Young Dudamel’s idea of bringing Verdi’s Requiem into the open air, to an unlikely venue with questionable acoustics was a risky undertaking. It was riddled with technical problems from the very beginning, but somehow it came off surprisingly well and turned out to be a huge success. And with good reason too.
Young he may be yet he is not a showman, but a very serious, dedicated and astute musician. He conducts the entire mass without a score and without a baton, using his hand gestures (like Karajan did), not at all easy when controlling the vast forces at his disposal. He says he wants to have the piece in his hands, close to his heart. Using carefully maintained slow tempi ensures every detail is moulded to perfection, but he never lets the tension sag – Verdi would have hated that! He is also fully aware of the tremendous dramatic aspects of the work: witness the sudden deep silence after the gigantic outburst of “Dies Irae” when the clouds disperse to open up to clear blue sky, with trumpets sounding from high above and one really feels God is coming to pass final judgment.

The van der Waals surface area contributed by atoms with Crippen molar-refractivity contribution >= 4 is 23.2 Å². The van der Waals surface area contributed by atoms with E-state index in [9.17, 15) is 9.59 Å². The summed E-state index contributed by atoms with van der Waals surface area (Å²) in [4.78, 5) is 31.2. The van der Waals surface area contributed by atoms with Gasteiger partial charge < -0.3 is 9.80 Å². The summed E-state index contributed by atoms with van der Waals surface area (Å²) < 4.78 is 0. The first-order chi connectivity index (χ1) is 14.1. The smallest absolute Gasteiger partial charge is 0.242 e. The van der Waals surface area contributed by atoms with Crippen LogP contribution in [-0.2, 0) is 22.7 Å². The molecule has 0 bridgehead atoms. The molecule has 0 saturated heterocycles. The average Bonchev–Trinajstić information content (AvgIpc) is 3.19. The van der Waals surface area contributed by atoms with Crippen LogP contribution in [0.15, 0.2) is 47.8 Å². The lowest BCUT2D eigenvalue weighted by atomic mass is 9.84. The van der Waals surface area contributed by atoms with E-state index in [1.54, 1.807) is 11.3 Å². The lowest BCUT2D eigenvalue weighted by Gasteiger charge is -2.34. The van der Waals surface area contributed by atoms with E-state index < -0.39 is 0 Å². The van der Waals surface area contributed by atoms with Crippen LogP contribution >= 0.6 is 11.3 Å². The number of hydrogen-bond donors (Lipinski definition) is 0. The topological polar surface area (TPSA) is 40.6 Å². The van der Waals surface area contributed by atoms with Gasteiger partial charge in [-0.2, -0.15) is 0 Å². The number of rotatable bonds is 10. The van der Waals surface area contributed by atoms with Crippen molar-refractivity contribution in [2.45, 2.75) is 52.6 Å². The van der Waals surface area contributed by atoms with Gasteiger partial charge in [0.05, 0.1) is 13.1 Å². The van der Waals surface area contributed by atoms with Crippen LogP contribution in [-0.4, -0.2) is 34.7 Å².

There is a fine quartet of soloists, each having their memorable moment: Juliana Di Giacomo is heartbreaking in “Libera me,” the part actually written first where the soprano reigns supreme; Michelle DeYoung shines eternal light in “Lux Aeterna.” Vittorio Grigolo is certainly no easy-going Duke of Mantua (where I saw him last) but deeply moving in his tenor solo at “Ingemisco” and Ildebrando D’Arcangelo, with his very suitable name, is a seasoned veteran in the basso role who provides a solid foundation to the numerous solo assemblies Verdi had always excelled in writing.